Photo by Julie Johnson
How Much Mold Are You Dealing With and How are You Trying To Treat It?
If you are trying to research how to remove a small amount of mold, please try here: How to Remove Mold, Level 1
The goal of a remediation or mold removal project is to remove or clean mold damaged materials using work practices that protect occupants by controlling the spreading of microbial from the work area and protect remediation workers from exposures to mold.
This article is for reference and research only and all work completed should be done by a licensed and certified mold remediation contractor. Before starting a mold removal job, the structure should be properly inspected for other hazardous materials such as lead and asbestos.
When completing a mold removal project, the underlying cause, such as the cause of the dampness and moisture must be resolved prior to the built back or repair. For large areas greater than 100 square feet, properly trained and equipped mold remediation technicians should complete the mold removal. Having an Indoor Air Quality Professional oversee the project is also helpful to maintain compliance. All OSHA Regulations for Mold Remediation should be strictly be followed.
When largescale remediation is performed, the manager of the building should notify all occupants. Notification should include a description of the remedial measures to be taken and a timetable for completion. Signs should also be posted to warn of areas that are off limits. Proper equipment will be required for the mold removal see: Equipment Required for Mold Removal.
Proper Personal Protective Equipment should be worn when completing the remediation inside of the containment. This includes a mold approved face mask, fully body mold removal suit, glove and eye protection. Before the demolition is to begin, a Mold Containment will need to be in place. See How To Enter and Exit a Mold Containment Properly With Proper Protective Equipment.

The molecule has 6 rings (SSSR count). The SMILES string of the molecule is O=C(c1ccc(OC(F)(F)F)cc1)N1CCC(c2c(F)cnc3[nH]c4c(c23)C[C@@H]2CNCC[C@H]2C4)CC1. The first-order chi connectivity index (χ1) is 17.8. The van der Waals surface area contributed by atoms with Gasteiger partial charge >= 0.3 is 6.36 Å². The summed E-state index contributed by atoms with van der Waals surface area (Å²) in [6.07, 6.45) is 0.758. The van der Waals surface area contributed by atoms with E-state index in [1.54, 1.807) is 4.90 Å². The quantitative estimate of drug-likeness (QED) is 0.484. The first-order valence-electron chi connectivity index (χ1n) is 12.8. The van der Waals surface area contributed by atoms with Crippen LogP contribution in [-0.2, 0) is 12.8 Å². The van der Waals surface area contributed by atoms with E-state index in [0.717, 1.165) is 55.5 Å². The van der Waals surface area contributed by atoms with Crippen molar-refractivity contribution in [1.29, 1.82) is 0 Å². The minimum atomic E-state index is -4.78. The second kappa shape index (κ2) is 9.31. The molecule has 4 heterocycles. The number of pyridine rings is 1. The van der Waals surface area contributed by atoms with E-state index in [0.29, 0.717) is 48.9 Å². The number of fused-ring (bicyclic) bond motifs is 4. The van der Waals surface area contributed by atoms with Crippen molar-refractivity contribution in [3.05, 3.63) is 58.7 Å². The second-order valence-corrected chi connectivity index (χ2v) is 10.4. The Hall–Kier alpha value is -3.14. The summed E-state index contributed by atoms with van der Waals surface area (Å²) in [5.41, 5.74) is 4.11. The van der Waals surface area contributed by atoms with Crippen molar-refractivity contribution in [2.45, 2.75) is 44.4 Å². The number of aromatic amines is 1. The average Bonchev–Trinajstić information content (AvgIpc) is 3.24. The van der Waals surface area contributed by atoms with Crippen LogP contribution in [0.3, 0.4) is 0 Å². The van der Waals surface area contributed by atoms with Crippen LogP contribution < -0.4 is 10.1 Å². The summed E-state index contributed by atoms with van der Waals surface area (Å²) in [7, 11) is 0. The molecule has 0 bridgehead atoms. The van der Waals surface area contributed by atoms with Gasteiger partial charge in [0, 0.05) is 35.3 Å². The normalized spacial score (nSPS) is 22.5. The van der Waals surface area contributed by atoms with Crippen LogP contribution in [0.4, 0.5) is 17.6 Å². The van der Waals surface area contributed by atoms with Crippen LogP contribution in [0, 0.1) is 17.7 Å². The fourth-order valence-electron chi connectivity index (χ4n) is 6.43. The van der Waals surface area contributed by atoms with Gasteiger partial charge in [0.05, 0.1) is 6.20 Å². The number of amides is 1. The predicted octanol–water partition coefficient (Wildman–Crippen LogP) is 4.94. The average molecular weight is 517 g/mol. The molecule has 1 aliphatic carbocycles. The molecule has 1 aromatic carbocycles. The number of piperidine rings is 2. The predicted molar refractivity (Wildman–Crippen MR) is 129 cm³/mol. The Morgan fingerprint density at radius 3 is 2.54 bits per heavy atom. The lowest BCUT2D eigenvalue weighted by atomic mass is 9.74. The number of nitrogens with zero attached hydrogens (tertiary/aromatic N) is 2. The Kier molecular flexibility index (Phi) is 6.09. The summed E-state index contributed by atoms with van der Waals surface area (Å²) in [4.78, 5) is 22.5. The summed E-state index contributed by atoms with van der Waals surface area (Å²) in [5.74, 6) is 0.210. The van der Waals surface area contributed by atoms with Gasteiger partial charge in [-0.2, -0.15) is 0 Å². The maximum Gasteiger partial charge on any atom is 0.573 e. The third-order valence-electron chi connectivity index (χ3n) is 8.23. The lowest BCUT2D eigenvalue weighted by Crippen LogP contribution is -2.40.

A mold containment with 6 mil clear plastic should be set up to contain the work area. See How to Build a Mold Containment. The HVAC system within the work area should be shut down and all vents should be covered with plastic sheeting and sealed with duct tape. The containment should be put under negative pressure using a HEPA filtration device. Egress to the containment should be covered with plastic sheeting.
Any pourous contents affected by the mold should be discarded and thrown away. See How to
Remove and Throw Away Moldy Contents. To Demolish and Remove Mold Affected Materials Limiting dust is encouraged by cleaning gently, misting surfaces with antimicrobial cleaning agents, and using high powered HEPA vacuums. After the contaminated materials have been removed from their original place, they should be disposed of in 3 mil trash bags. See How to Properly Dispose of Mold. After demolition, a Final Detailed Cleaning Before Removing a Mold Containment should be completed. This involves HEPA vacuuming, cleaning
the area with a damp cloth, and HEPA vacuuming again for zero debris allowance.
Before leaving the mold containment, technicians should dispose of the mold suits and clean equipment. All plastic sheeting and disposable items should be discarded. The work area should be left dry and dust free. If required, the cleaning of HVAC system should also be completed.
New York City Department of Health and Mental Hygiene November 2008